Geometric and Topological Mesh Feature Extraction for 3D Shape Analysis
Three-dimensional surface meshes are the most common discrete representation of the exterior of a virtual shape. Extracting relevant geometric or topological features from them can simplify the way objects are looked at, help with their recognition, and facilitate description and categorization according to specific criteria. This book adopts the point of view of discrete mathematics, the aim of which is to propose discrete counterparts to concepts mathematically defined in continuous terms. It explains how standard geometric and topological notions of surfaces can be calculated and computed on a 3D surface mesh, as well as their use for shape analysis. Several applications are also detailed, demonstrating that each of them requires specific adjustments to fit with generic approaches. The book is intended not only for students, researchers and engineers in computer science and shape analysis, but also numerical geologists, anthropologists, biologists and other scientists looking for practical solutions to their shape analysis, understanding or recognition problems.
<p>Preface ix</p> <p>Introduction xi</p> <p><b>Chapter 1. Geometric Features based on Curvatures </b><b>1</b></p> <p>1.1. Introduction 1</p> <p>1.2. Some mathematical reminders of the differential geometry of surfaces 2</p> <p>1.2.1. Fundamental forms and normal curvature 2</p> <p>1.2.2. Principal curvatures and shape index 5</p> <p>1.2.3. Principal directions and lines of curvature 6</p> <p>1.2.4. Weingarten equations and shape operator 9</p> <p>1.2.5. Practical computation of differential parameters 12</p> <p>1.2.6. Euler’s theorem 13</p> <p>1.2.7. Meusnier’s theorem 15</p> <p>1.2.8. Local approximation of the surface 16</p> <p>1.2.9. Focal surfaces 17</p> <p>1.3. Computation of differential parameters on a discrete 3D mesh 19</p> <p>1.3.1. Introduction 19</p> <p>1.3.2. Some notations 19</p> <p>1.3.3. Computing normal vectors 20</p> <p>1.3.4. Locally fitting a parametric surface 22</p> <p>1.3.5. Discrete differential geometry operators 22</p> <p>1.3.6. Integrating 2D curvatures 28</p> <p>1.3.7. Tensor of curvature: Taubin’s formula 28</p> <p>1.3.8. Tensor of curvature based on the normal cycle theory 30</p> <p>1.3.9. Integral estimators 34</p> <p>1.3.10. Processing unstructured 3D point clouds 38</p> <p>1.3.11. Discussion of the methods 38</p> <p>1.4. Feature line extraction 46</p> <p>1.4.1. Introduction 46</p> <p>1.4.2. Lines of curvature 47</p> <p>1.4.3. Crest/ridge lines 55</p> <p>1.4.4. Feature lines based on homotopic thinning 79</p> <p>1.5. Region-based approaches 84</p> <p>1.5.1. Mesh segmentation 84</p> <p>1.5.2. Shape description based on graphs 87</p> <p>1.6. Conclusion 98</p> <p><b>Chapter 2. Topological Features </b><b>99</b></p> <p>2.1. Mathematical background 99</p> <p>2.1.1. A topological view on surfaces 100</p> <p>2.1.2. Algebraic topology 103</p> <p>2.2. Computation of global topological features 106</p> <p>2.2.1. Connected components and genus 106</p> <p>2.2.2. Homology groups 107</p> <p>2.3. Combining geometric and topological features 111</p> <p>2.3.1. Persistent homology 112</p> <p>2.3.2. Reeb graph and Morse–Smale complex 115</p> <p>2.3.3. Homology generators 118</p> <p>2.3.4. Measuring holes 121</p> <p>2.4. Conclusion 128</p> <p><b>Chapter 3. Applications </b><b>131</b></p> <p>3.1. Introduction 131</p> <p>3.2. Medicine: lines of curvature for polyp detection in virtual colonoscopy 131</p> <p>3.3. Paleo-anthropology: crest/ridge lines for shape analysis of human fossils 133</p> <p>3.4. Geology: extraction of fracture lines on virtual outcrops 137</p> <p>3.5. Planetary science: detection of feature lines for the extraction of impact craters on asteroids and rocky planets 140</p> <p>3.6. Botany: persistent homology to recover the branching structure of plants 143</p> <p>Conclusion 145</p> <p>References 149</p> <p>Index 169</p>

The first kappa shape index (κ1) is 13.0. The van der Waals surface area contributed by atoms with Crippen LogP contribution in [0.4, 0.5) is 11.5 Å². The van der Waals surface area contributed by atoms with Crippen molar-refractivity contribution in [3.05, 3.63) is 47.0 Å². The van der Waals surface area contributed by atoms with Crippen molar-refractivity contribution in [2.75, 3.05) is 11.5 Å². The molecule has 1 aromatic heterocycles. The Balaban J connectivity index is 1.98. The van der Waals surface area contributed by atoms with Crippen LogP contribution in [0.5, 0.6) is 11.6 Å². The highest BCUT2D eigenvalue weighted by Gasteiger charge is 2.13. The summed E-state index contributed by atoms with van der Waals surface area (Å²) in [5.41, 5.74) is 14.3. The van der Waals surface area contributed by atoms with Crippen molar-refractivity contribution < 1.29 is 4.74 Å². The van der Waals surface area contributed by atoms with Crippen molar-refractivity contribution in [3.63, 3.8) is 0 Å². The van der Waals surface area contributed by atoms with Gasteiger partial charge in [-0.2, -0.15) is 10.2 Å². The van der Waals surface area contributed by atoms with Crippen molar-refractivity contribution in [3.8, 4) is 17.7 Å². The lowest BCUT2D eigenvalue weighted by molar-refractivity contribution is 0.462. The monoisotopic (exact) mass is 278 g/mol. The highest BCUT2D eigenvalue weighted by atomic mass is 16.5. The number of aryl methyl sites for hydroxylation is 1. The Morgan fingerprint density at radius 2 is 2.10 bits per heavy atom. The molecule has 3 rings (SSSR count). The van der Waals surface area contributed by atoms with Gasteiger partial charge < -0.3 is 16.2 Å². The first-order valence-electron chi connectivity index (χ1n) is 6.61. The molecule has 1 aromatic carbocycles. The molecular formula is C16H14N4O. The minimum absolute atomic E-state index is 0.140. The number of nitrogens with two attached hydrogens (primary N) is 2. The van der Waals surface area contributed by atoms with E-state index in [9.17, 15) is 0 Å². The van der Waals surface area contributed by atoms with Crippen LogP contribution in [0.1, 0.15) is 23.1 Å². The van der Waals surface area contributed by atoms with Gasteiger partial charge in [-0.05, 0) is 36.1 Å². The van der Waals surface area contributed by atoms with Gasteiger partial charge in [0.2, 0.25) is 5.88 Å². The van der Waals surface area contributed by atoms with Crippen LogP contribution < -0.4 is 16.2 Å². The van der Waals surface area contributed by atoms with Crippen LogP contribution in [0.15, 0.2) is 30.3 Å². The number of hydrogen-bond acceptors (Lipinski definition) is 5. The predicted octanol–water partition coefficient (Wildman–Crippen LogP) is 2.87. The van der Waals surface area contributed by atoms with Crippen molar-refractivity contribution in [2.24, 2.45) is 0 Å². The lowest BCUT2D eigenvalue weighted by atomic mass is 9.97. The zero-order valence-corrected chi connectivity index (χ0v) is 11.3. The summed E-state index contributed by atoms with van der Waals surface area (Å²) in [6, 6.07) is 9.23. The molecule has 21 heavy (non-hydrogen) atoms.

Jean-Luc Mari is a Professor of Computer Science at Aix-Marseille University, France. His research interests relate to the extraction of information within meshes and other geometric representations. He is involved in various projects connected with planetary science, biology and computer-aided design and manufacturing. Franck Hetroy-Wheeler is a Professor of Computer Science at the University of Strasbourg, France. Working within the framework of shape analysis and understanding, his research interests focus on the acquisition, reconstruction and processing of virtual 3D shapes. Gerard Subsol is a CNRS researcher within the ICAR team at the Montpellier Laboratory of Informatics, Robotics and Microelectronics (LIRMM) in France. His work on mesh modeling has a variety of applications in anatomy, computer-aided design, environmental studies and paleoanthropology.
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